Our Nation, on Its Knees
by DONALD KAUL
Dec 26, 2012 | 906 views | 0 0 comments | 4 4 recommendations | email to a friend | print

Our Nation, on Its Knees







Donald Kaul

My favorite part of the budget negotiations is when a glum-looking John Boehner — backed by the vulpine Eric Cantor, eyes blazing — steps in from of the cameras and accuses Barack Obama of “not negotiating in good faith.” And he does it with a straight face.



Apparently, good faith negotiation to a Republican consists of demanding unconditional surrender and an apology for disagreeing in the first place. This qualifies as theater of the absurd. Republicans can’t even negotiate in good faith with each other, for crying out loud, let alone with the president of the United States.



I had high hopes. I admit it. The economy was starting to revive, we had beaten the barbarians back from the gates of the city in the election and Mr. Obama seemed informed by a new resolve.



I was encouraged by Obama’s tough talk at the onset of the budget negotiations. He was prepared to cut the size of government and gradually reduce Social Security benefitsthrough a complicated formula, yes. But he was also going to let tax rates rise by a few percentage points on income of more than $250,000 to even things out.



That wasn’t good enough for the Republicans. They kept holding out for no rate hikes on the rich, instead leaning heavily on taking money and benefits from the sick and the disabled to balance the budget.



Then Obama offered to raise the tax threshold to incomes of $400,000 or more.



“Oh no,” I said to myself. “He’s starting to negotiate with himself again. He always does that and he always loses.”



But then John Boehner, the Republican Speaker of House, started to negotiate with himself too. He offered to accept a tax rise for incomes of $1 million or more.



This, of course, was unacceptable to Democrats but, as it turned out, the Republican knuckle-draggers in the House wouldn’t go along either.



So, at this writing, there we are, on the very edge of the fiscal cliff with no easy way back. (Republican conservatives have an ancient Greek warrior streak in them. They stake out a position, then burn the boats they came in.)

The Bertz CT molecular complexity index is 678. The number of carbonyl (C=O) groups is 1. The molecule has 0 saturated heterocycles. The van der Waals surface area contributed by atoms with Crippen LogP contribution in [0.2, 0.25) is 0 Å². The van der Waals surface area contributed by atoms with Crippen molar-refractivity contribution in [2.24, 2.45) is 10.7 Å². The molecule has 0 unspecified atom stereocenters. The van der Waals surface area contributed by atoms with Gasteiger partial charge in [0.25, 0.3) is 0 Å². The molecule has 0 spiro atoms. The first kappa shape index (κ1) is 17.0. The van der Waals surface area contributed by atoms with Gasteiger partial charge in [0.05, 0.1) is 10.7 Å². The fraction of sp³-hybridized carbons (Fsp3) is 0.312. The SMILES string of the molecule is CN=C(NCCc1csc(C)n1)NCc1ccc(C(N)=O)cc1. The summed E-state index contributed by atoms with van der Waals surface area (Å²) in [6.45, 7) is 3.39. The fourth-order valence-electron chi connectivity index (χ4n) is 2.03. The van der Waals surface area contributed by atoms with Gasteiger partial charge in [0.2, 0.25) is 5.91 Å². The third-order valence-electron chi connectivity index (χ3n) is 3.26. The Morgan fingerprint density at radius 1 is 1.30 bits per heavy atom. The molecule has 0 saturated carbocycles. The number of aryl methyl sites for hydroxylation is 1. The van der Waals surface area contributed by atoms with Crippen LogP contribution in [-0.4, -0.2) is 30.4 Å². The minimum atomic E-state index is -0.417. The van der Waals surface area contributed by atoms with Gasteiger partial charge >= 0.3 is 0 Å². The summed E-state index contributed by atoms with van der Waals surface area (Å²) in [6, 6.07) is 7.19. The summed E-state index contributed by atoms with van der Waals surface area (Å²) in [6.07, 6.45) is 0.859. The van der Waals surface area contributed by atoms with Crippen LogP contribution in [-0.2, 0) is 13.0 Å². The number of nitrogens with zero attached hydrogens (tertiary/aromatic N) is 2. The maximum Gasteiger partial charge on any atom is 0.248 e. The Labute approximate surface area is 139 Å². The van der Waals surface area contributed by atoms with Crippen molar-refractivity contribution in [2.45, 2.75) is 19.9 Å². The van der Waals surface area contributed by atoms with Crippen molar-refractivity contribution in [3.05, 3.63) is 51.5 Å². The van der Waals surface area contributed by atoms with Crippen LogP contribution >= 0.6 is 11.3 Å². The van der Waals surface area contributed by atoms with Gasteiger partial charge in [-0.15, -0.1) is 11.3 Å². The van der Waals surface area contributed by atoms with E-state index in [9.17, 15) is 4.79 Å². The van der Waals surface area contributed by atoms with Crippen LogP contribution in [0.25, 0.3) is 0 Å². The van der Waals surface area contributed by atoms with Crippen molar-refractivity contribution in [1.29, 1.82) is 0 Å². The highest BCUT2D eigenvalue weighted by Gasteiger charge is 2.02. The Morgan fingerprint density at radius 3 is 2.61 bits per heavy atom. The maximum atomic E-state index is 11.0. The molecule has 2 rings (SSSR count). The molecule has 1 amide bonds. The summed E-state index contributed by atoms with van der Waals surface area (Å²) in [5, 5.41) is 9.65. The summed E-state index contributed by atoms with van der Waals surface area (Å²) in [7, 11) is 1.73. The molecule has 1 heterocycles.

One thing the Republicans were able to agree on was to cut out the cuts in military spending that were coming as part of the cliff deal and apply them to other spending in the budget — frills like subsidies for higher education, public housing for the poor, the National Institutes of Health, the Food and Drug Administration and the Federal Emergency Management Agency.



As New York Times columnist Eduardo Porter put it: “Without such spending, the government becomes little more than a heavily armed pension plan with a health insurer on the side.” And not a very good insurer at that.



Every once in a while, the question arises of whether the United States of America constitutes “the greatest country in the world.” Most Americans, say: “Sure we are.”



Really?



I’ve always had my doubts about that. Whenever international rankings of nations come out — categories like infant mortality, educational achievement, even overall “quality of life” — the U.S. seldom cracks the top ten.



The one place where we have absolute, undisputed supremacy is the percentage of our people who are locked up. With just 5 percent of the world’s population, we’ve got 25 percent of the planet’s prisoners. We rank No. 1 in this regard, well ahead of the much-larger China, which also happens to be a police state, and Russia, where they put singers in jail for making fun of Vladimir Putin.



Those just don’t seem like the kind of statistics the greatest country on earth should generate.



Nor would it put up with a political system where a determined group of informationally challenged zealots could bring the nation to its knees on any pretext that struck its fancy.



We’re a pretty good country — don’t misunderstand me. I’m glad I live here. But the greatest on earth?



I’d like a second opinion.





OtherWords columnist Donald Kaul lives in Ann Arbor, Michigan. This is his first column since late July, the month he had a heart attack and decided to take a break. OtherWords.org



Donald Kaul Un-Retires Again

Emily Schwartz GrecoDonald Kaul

Editor’s note: OtherWords sent this note to people who wrote us after Donald Kaul said he’d take a break from writing following a heart attack. If you would like to get on that list, please send a note to him too or just let us know with an email toOtherWords@ips-dc.org. Below his own words are highlights from his fans’ enthusiastic responses. If you haven’t seen it yet, don’t miss his column on the Newtown killings, in which he calls for repealing the Second Amendment and declaring the NRA a terrorist organization. We posted excerpts from the earlier letters to our blog. Please subscribe to our newsletter if you’d like to make sure you never miss one of his columns.

—Emily Schwartz Greco, OtheWords Managing Editor

When I retired last July, I intended to stay retired, I really did. I figured I’d said what I have to say and it was time to pack it in.

But then the letters started flooding in. It was more of a trickle, actually, but still…there were letters. Nice letters, for the most part, many urging me to reconsider. A few even said it was reading me that made them liberals, but that they forgave me. That brought tears to my eyes.

So I reconsidered and I’ve decided to unretire. Sort of. I won’t be writing regularly but I intend to fire off a volley on an issue of the day from time to time in hopes of ruining some conservative’s day.

It’s a dirty job, cursing the darkness, but somebody’s got to do it. It might as well be me.

Stay tuned,

Donald Kaul



 
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